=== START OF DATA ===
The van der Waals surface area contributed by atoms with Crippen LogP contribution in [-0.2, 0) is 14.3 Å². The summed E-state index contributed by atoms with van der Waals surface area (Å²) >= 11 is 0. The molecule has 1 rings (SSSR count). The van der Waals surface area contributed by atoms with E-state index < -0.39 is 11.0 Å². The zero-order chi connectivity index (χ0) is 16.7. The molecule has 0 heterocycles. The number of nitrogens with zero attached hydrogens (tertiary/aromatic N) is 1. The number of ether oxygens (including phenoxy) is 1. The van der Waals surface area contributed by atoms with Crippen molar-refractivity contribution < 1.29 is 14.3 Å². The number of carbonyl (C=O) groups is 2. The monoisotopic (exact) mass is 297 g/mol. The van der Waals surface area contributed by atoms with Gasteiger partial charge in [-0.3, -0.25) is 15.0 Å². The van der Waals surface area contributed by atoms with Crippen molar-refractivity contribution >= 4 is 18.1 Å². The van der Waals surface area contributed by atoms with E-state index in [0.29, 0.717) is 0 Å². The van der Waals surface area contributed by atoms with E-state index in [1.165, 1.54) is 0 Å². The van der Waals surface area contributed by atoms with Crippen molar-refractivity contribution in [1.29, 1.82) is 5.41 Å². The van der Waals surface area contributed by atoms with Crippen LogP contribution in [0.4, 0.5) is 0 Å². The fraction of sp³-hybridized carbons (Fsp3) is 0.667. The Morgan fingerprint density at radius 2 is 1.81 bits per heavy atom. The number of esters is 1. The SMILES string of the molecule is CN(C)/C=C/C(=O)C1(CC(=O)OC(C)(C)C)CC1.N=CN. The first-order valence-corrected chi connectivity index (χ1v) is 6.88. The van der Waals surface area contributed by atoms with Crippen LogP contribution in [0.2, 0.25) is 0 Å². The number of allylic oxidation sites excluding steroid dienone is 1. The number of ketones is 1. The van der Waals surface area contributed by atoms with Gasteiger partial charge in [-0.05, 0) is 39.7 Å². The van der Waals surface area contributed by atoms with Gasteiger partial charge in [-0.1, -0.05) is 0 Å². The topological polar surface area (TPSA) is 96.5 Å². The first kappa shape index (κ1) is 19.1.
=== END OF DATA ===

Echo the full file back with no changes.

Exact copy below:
The van der Waals surface area contributed by atoms with Crippen LogP contribution in [-0.2, 0) is 14.3 Å². The summed E-state index contributed by atoms with van der Waals surface area (Å²) >= 11 is 0. The molecule has 1 rings (SSSR count). The van der Waals surface area contributed by atoms with E-state index < -0.39 is 11.0 Å². The zero-order chi connectivity index (χ0) is 16.7. The molecule has 0 heterocycles. The number of nitrogens with zero attached hydrogens (tertiary/aromatic N) is 1. The number of ether oxygens (including phenoxy) is 1. The van der Waals surface area contributed by atoms with Crippen molar-refractivity contribution < 1.29 is 14.3 Å². The number of carbonyl (C=O) groups is 2. The monoisotopic (exact) mass is 297 g/mol. The van der Waals surface area contributed by atoms with Gasteiger partial charge in [-0.3, -0.25) is 15.0 Å². The van der Waals surface area contributed by atoms with Crippen molar-refractivity contribution >= 4 is 18.1 Å². The van der Waals surface area contributed by atoms with E-state index in [0.29, 0.717) is 0 Å². The van der Waals surface area contributed by atoms with E-state index in [1.165, 1.54) is 0 Å². The van der Waals surface area contributed by atoms with Crippen molar-refractivity contribution in [1.29, 1.82) is 5.41 Å². The van der Waals surface area contributed by atoms with Crippen LogP contribution in [0.4, 0.5) is 0 Å². The fraction of sp³-hybridized carbons (Fsp3) is 0.667. The Morgan fingerprint density at radius 2 is 1.81 bits per heavy atom. The number of esters is 1. The SMILES string of the molecule is CN(C)/C=C/C(=O)C1(CC(=O)OC(C)(C)C)CC1.N=CN. The first-order valence-corrected chi connectivity index (χ1v) is 6.88. The van der Waals surface area contributed by atoms with Crippen LogP contribution in [0.2, 0.25) is 0 Å². The number of allylic oxidation sites excluding steroid dienone is 1. The number of ketones is 1. The van der Waals surface area contributed by atoms with Gasteiger partial charge in [-0.05, 0) is 39.7 Å². The van der Waals surface area contributed by atoms with Gasteiger partial charge in [-0.1, -0.05) is 0 Å². The topological polar surface area (TPSA) is 96.5 Å². The first kappa shape index (κ1) is 19.1.